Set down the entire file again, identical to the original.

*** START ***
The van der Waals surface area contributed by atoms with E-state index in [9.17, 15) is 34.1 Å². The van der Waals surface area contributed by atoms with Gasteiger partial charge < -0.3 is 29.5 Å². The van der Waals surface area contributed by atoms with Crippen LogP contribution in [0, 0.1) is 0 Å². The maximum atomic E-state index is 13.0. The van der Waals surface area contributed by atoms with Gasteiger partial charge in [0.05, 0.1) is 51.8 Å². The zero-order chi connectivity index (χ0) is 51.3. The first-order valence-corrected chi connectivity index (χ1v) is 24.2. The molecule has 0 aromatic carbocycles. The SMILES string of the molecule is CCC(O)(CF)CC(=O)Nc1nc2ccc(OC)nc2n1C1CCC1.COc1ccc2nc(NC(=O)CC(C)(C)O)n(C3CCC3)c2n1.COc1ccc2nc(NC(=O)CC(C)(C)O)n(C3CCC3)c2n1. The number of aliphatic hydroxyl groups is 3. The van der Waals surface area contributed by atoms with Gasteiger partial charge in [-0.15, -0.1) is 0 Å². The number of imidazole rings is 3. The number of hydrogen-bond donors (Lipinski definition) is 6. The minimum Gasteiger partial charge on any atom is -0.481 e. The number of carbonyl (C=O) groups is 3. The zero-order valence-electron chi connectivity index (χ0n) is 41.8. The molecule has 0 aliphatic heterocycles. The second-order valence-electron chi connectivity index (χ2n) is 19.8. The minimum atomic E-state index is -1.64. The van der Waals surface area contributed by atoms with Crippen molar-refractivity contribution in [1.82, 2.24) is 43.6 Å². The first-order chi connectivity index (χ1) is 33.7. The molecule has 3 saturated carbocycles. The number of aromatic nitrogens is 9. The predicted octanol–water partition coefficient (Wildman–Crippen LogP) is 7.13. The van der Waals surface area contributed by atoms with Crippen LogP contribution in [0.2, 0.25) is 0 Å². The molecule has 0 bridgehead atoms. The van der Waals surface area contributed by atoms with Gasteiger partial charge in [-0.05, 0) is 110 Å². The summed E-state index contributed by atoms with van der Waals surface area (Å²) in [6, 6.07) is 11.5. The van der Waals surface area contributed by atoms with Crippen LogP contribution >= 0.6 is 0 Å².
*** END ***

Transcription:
The van der Waals surface area contributed by atoms with E-state index in [9.17, 15) is 34.1 Å². The van der Waals surface area contributed by atoms with Gasteiger partial charge < -0.3 is 29.5 Å². The van der Waals surface area contributed by atoms with Crippen LogP contribution in [0, 0.1) is 0 Å². The maximum atomic E-state index is 13.0. The van der Waals surface area contributed by atoms with Gasteiger partial charge in [0.05, 0.1) is 51.8 Å². The zero-order chi connectivity index (χ0) is 51.3. The first-order valence-corrected chi connectivity index (χ1v) is 24.2. The molecule has 0 aromatic carbocycles. The SMILES string of the molecule is CCC(O)(CF)CC(=O)Nc1nc2ccc(OC)nc2n1C1CCC1.COc1ccc2nc(NC(=O)CC(C)(C)O)n(C3CCC3)c2n1.COc1ccc2nc(NC(=O)CC(C)(C)O)n(C3CCC3)c2n1. The number of aliphatic hydroxyl groups is 3. The van der Waals surface area contributed by atoms with Gasteiger partial charge in [-0.15, -0.1) is 0 Å². The number of imidazole rings is 3. The number of hydrogen-bond donors (Lipinski definition) is 6. The minimum Gasteiger partial charge on any atom is -0.481 e. The number of carbonyl (C=O) groups is 3. The zero-order valence-electron chi connectivity index (χ0n) is 41.8. The molecule has 0 aliphatic heterocycles. The second-order valence-electron chi connectivity index (χ2n) is 19.8. The minimum atomic E-state index is -1.64. The van der Waals surface area contributed by atoms with Crippen molar-refractivity contribution in [1.82, 2.24) is 43.6 Å². The first-order chi connectivity index (χ1) is 33.7. The molecule has 3 saturated carbocycles. The number of aromatic nitrogens is 9. The predicted octanol–water partition coefficient (Wildman–Crippen LogP) is 7.13. The van der Waals surface area contributed by atoms with Crippen LogP contribution in [0.2, 0.25) is 0 Å². The molecule has 0 bridgehead atoms. The van der Waals surface area contributed by atoms with Gasteiger partial charge in [-0.05, 0) is 110 Å². The summed E-state index contributed by atoms with van der Waals surface area (Å²) in [6, 6.07) is 11.5. The van der Waals surface area contributed by atoms with Crippen LogP contribution >= 0.6 is 0 Å².